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January 4, 2019

Mexico Remains Key Market for U.S. Dairy Amid Trade Conflict

 |  By: Fran Howard

If nothing else, 2018 was unpredictable, and it looks as if uncertainty for the dairy industry will continue into 2019. In late December, President Donald Trump and his advisers were reportedly considering withdrawing from the North American Free Trade Agreement (NAFTA) in an attempt to push its replacement agreement—the U.S.-Mexico-Canada Agreement (USMCA)— through Congress. If the United States were to pull out of NAFTA, Congress would have six months to approve the USMCA to prevent tariffs from going into into effect on $1.3 billion in goods traded between the three countries.

 

Monica Ganley, analyst with the Daily Dairy Report and owner of Quarterra consulting in Buenos Aires, says “it is critical for the United States to continue to defend its market dominance in Mexico.” If enacted, USMCA would continue the privileged tariff treatment that existed under NAFTA for dairy product trade between the United States and Mexico, but little progress has been made in terms of ratification by the three countries party to the agreement, she adds.

 

Despite last year’s heated rhetoric from the Trump administration around trade negotiations and border security, 2018 turned out to be a very strong year for dairy trade between the United States and Mexico, according to Ganley. For the first 10 months of the year, Mexico imported 27% more U.S. skim milk powder and nonfat dry milk than it did in the comparable period in 2017.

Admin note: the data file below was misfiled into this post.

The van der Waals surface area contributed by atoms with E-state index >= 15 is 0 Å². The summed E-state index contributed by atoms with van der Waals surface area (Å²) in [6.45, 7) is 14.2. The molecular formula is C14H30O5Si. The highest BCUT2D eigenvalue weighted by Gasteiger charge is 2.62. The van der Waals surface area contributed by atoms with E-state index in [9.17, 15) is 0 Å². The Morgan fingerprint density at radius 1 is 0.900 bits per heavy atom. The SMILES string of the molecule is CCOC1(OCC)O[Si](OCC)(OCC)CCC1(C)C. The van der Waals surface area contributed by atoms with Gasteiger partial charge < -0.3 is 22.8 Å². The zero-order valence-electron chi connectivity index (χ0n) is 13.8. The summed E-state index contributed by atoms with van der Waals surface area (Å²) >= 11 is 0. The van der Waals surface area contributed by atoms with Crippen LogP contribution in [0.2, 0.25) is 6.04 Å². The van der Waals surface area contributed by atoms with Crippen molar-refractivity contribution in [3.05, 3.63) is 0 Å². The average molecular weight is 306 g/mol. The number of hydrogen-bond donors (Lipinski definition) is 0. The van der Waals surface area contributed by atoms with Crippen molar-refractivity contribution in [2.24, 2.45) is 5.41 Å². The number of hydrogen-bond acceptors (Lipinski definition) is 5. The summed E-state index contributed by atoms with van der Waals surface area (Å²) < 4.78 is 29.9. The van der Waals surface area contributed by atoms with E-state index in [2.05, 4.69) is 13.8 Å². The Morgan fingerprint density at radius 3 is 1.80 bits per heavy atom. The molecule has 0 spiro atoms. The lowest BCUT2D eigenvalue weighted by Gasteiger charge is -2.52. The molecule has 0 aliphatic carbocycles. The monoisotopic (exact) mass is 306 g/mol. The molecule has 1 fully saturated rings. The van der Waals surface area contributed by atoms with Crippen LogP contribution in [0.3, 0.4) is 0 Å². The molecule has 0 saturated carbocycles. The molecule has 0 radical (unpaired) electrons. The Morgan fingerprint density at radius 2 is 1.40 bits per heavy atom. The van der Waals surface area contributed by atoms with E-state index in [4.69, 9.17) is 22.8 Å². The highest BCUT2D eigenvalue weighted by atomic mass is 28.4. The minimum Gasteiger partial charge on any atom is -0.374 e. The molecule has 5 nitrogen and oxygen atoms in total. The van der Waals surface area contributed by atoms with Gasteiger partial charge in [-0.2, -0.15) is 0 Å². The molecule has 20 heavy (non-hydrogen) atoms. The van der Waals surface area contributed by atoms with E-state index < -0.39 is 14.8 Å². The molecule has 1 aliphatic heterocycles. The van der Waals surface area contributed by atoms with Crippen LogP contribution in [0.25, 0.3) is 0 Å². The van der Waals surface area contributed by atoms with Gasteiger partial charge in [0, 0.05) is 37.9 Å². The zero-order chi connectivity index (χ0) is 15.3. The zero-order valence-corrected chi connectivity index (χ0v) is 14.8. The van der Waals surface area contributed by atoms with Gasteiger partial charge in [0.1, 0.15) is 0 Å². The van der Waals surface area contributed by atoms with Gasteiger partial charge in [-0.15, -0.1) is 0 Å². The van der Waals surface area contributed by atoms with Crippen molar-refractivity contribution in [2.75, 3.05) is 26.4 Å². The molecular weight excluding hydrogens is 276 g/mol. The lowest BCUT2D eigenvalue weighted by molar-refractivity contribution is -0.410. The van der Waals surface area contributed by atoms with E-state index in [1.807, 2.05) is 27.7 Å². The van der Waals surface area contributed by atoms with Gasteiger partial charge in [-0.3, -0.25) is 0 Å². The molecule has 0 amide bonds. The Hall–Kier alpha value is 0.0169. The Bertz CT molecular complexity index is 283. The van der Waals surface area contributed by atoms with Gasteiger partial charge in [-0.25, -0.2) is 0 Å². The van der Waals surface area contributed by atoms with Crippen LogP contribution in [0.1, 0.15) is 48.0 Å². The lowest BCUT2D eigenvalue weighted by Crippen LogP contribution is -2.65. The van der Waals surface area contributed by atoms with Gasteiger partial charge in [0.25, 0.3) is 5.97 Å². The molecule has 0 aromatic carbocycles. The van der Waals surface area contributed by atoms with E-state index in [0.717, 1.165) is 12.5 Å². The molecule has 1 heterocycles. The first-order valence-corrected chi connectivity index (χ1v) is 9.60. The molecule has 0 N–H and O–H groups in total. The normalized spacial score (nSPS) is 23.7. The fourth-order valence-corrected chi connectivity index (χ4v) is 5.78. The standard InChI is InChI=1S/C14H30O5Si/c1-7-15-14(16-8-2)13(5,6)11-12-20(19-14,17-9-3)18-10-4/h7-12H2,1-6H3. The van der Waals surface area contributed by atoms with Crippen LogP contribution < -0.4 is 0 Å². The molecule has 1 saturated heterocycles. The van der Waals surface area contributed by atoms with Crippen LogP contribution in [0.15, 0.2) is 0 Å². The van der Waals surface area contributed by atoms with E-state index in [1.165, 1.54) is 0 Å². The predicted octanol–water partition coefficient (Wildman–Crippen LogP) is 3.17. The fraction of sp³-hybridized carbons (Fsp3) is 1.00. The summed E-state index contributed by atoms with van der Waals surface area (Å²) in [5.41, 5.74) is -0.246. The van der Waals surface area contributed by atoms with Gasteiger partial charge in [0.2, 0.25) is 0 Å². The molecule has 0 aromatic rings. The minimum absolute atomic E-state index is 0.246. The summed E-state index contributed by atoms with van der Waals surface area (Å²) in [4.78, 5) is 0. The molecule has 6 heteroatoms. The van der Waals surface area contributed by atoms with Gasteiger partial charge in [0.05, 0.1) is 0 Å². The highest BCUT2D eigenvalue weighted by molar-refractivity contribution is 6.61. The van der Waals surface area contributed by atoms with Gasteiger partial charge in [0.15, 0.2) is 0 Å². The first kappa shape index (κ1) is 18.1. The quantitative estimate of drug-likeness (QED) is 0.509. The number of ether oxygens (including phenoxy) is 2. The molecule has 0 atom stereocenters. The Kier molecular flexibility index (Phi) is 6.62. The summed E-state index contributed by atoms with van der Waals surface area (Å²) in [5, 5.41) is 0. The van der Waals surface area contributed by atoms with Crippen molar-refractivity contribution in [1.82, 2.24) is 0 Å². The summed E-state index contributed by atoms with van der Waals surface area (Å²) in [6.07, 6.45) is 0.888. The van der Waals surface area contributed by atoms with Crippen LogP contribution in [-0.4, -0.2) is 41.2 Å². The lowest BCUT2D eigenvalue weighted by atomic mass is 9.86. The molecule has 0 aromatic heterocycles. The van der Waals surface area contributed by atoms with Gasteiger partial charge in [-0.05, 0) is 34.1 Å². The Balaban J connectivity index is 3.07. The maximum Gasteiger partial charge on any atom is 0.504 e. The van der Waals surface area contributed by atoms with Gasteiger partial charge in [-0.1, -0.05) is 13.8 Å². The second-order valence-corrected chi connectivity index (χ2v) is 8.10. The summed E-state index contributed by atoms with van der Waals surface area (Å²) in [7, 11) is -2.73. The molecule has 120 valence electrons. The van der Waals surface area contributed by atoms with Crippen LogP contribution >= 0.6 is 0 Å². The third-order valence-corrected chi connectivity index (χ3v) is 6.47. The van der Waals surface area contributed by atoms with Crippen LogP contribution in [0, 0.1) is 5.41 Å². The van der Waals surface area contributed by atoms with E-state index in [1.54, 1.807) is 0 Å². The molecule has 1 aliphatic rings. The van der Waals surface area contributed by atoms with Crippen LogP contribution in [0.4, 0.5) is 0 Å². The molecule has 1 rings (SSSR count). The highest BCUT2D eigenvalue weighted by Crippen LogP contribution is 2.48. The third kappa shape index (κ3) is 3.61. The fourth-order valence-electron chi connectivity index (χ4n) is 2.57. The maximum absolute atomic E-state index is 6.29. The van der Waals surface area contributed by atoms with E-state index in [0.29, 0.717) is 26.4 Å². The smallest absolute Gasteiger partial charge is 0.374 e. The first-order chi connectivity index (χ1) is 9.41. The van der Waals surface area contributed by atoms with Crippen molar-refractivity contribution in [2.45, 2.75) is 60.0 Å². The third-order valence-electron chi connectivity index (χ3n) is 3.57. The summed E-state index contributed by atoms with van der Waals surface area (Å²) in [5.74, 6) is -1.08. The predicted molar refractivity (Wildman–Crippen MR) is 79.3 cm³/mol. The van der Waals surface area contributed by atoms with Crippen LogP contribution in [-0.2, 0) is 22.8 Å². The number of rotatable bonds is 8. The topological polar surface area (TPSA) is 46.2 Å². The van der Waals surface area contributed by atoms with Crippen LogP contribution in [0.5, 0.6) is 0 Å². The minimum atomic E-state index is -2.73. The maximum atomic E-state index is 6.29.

According to data from the United Nations Food and Agriculture Organization (FAO), Mexico was on track to import 4.4 million metric tons (MMT) of dairy products in milk equivalent terms in 2018, up 11.3 percent from 2017 levels. Increasing import volumes from the United States drove much of the year-over-year increase, making Mexico the world’s second largest dairy importer, Ganley says.

           

Mexico’s growing dairy market makes it a key target of competitors. The Comprehensive and Progressive Agreement for Trans-Pacific Partnership (CPTPP) took effect December 30. The CPTPP gives participating countries tariff-free access to limited amounts of dairy imports to Mexico. “Important dairy exporters such as New Zealand and Australia have signed on to the CPTPP,” Ganley notes. “And they will look to compete head to head with the United States on dairy.” In January 2017, the Trump administration pulled out of the trade agreement, which at that time was called the Trans Pacific Partnership (TPP).  

 

Mexico’s tariff-free quotas under the CPTPP will open at 25,000 MT for milk powder, 4,250 MT for cheese, and 1,500 MT for butter, and then steadily increase over the next 11 years. “These volumes represent only a fraction of Mexico’s total demand, but they provide a new source of competition for American suppliers,” Ganley notes.

 

Going forward, Mexican demand for imported dairy products is expected to remain robust. According to USDA’s recent Dairy: World Markets and Trade report, Mexico is expected to produce 1 percent more milk this year than last as higher productivity offsets a small decline in the country’s dairy herd. However, because milk prices will likely remain relatively low compared to production costs, on-farm investments will be small, while strong demand for cheese, yogurt, and other products will help boost processing use and encourage more imports of processed dairy products, the report states.

 

“The U.S. dairy industry has come to rely heavily on the Mexican market for dairy exports in recent years,” says Ganley. “Although this strategy has paid off so far, the United States needs to protect its advantage and expand its influence if it hopes to continue to grow dairy exports.”

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